The New Look

… which is not to be confused with Eisenhower’s New Look, or FDR’s New Deal, or John Kennedy’s New Frontier, or Woodrow Wilson’s New Freedom, or Theodore Roosevelt’s New Nationalism. (One of the lessons of history is the enduring popularity of political slogans that begin “New.”)

The New Look I am referring to is, of course, the new look of this site. Some fine-tuning may remain, but the major renovation is finished. Despite some adjustment of the site’s pages and blog categories, the change is mostly cosmetic. If you’re reading this, you’re looking at it, and I have no need to describe what you’re seeing. I would like to note that the background image is original, designed by Meghan McDermott, and used on the cover of The Valley of Decision. Of course, there’s a knife and a nice burst of light there, too ...

Look Away: A Series of Unfortunate Events

Houses burning down. Parents dying. Guardians dying. Untalented actors with ropes, knives, and nefarious plots. Hurricanes, deadly leeches, dangerous reptiles. Lumber mills with numerous safety violations. This is a series of unfortunate events, and you can pull up a chair and watch.

Or you could just look away.

This January Netflix premiered Lemony Snicket’s A Series of Unfortunate Events, an adaptation of the children’s series of the same name. To date, eight episodes have been aired, adapting four of the thirteen books. Like the books before it, the show revolves around the adventures, misadventures, and misfortunes of the three Baudelaire children. After their parents die in a mysterious fire, they must escape Count Olaf’s schemes to get a hold of them and the Baudelaire fortune – again, and again, and again.

I had heard of Lemony Snicket before, invoked as an example of the literary devices of lampshading and of breaking the fourth wall. Knowing only this, and absolutely nothing of the actual story, I tuned into A Series of Unfortunate Events. The two most prominent elements of this series are its tone and its humor. The tone is ostentatiously bleak, with the theme song warning that watching will ruin “your evening, your series-of-unfortunate-events-2home life, and your day,” and narrator Lemony Snicket promising endless woe, troubles, and inconvenience. A literal pall hangs over the show – much of it, especially the scenery, appears to have been put through a gray filter. And this grayness is a mistake, an overreach of cleverness that undercuts the specific pleasure of a visual medium.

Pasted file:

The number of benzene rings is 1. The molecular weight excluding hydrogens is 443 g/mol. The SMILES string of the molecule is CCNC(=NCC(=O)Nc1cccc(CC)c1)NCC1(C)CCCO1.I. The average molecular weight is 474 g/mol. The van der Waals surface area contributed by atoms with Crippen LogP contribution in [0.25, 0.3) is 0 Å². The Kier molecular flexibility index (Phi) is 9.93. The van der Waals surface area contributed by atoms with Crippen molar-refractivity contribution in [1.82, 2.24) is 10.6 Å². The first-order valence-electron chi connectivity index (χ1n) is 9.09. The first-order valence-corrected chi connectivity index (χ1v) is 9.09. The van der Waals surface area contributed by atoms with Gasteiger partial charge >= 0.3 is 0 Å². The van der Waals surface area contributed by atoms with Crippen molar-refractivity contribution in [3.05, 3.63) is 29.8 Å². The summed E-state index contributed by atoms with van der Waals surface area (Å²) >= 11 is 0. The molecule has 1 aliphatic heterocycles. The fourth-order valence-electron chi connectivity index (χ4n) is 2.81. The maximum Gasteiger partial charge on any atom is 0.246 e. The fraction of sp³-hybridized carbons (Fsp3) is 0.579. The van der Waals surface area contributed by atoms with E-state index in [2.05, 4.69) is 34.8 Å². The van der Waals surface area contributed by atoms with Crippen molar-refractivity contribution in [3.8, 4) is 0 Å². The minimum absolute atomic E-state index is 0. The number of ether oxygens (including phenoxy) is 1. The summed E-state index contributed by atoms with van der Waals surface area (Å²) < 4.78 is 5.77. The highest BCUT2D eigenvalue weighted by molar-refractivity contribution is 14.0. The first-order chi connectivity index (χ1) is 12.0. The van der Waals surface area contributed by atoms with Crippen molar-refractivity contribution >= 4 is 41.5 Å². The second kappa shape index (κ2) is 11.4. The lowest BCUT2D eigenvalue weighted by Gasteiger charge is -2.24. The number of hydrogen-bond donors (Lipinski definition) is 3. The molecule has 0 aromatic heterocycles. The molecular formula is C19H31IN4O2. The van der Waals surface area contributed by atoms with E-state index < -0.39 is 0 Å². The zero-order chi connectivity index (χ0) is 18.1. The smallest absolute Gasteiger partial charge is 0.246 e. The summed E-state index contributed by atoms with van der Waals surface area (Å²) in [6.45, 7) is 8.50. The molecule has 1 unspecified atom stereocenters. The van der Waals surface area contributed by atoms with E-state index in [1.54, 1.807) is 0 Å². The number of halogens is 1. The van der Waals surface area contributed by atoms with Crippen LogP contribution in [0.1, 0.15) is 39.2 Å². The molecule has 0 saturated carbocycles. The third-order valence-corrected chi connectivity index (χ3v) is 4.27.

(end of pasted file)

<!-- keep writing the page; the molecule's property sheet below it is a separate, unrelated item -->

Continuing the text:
The series’ showily dismal tone is part and parcel with its humor – sometimes dark, always absurdist. A Series of Unfortunate Events thrives on repetition (it’s not a sea, it’s a large lake); on smashing the fourth wall (Lemony Snicket explains the concept of dramatic irony in relation to a particularly unfortunate event); on the unnecessary definition of words (in this context, “unnecessary” means “not needed”); on repetition (it’s not a sea, it’s a large lake); on absurdity (your closest living relative is the relative who lives closest to you); on repetition (LARGE LAKE).

As a rule, humor should not be explained or defended. If you don’t like this sort of humor, you won’t like the show. Even if you do, the show sometimes goes too far. It’s funny that Lemony Snicket has a two hundred-page book written by the woman he loves, explaining why she can’t marry him, but the repeated jokes about an older woman’s unfulfilled desires for marriage and a family are merely sad.

The characters of A Series of Unfortunate Events, like its humor, lean toward the absurd. Even Count Olaf, the villain of the story, is ridiculous, though he is sinister, too. The Baudelaires themselves are loyal to each other, courageous when the moment demands it, and – considering what they have to put up with – remarkably polite. They can be stilted at times, but in the natural sort of way you might expect wealthy prodigies to be stilted, and there’s something charming about them.

There’s a story here, too, but not much of one. I can usually enjoy the repetitivity of the humor, and always forgive it, but the repetitivity of the plot is another matter. Virtually every adult is malicious, dense, or both, and this allows the series to spin pointlessly through several reiterations of the same storyline. Villain employs laughable stratagem to get the children. Clueless adult falls for it. Children avert total disaster at the last minute. Villain employs laughable stratagem to get the children. Clueless adult falls for it. Children avert total disaster at the last minute. Stop me if you’ve heard this one. Villain employs …

A Series Of Unfortunate Events

The last episode suggests that the series may be breaking out of this cycle. I worry, however, that it will be crippled by a more fundamental flaw. You see, A Series of Unfortunate Events lacks heart. Sometimes it lapses into genuine drama, with ensuing moments of pathos, and there is poignancy in how fast the siblings hold on to each other. But all this seems almost beside the point – and in truth, if the show took Olaf and his schemes any more seriously than it does, it would be too dark. A disconnect exists in this series, and there’s no heart strong enough to unite it in meaning and emotion.

Despite this lack, A Series of Unfortunate Events has its virtues. It can be visually interesting, in spite of the overabundance of grey. It is sometimes fun, often delightfully absurd, and on rare occasions, moving. The cleverness and the humor are abundant, and who knows? We are only eight episodes in; the best may yet be ahead.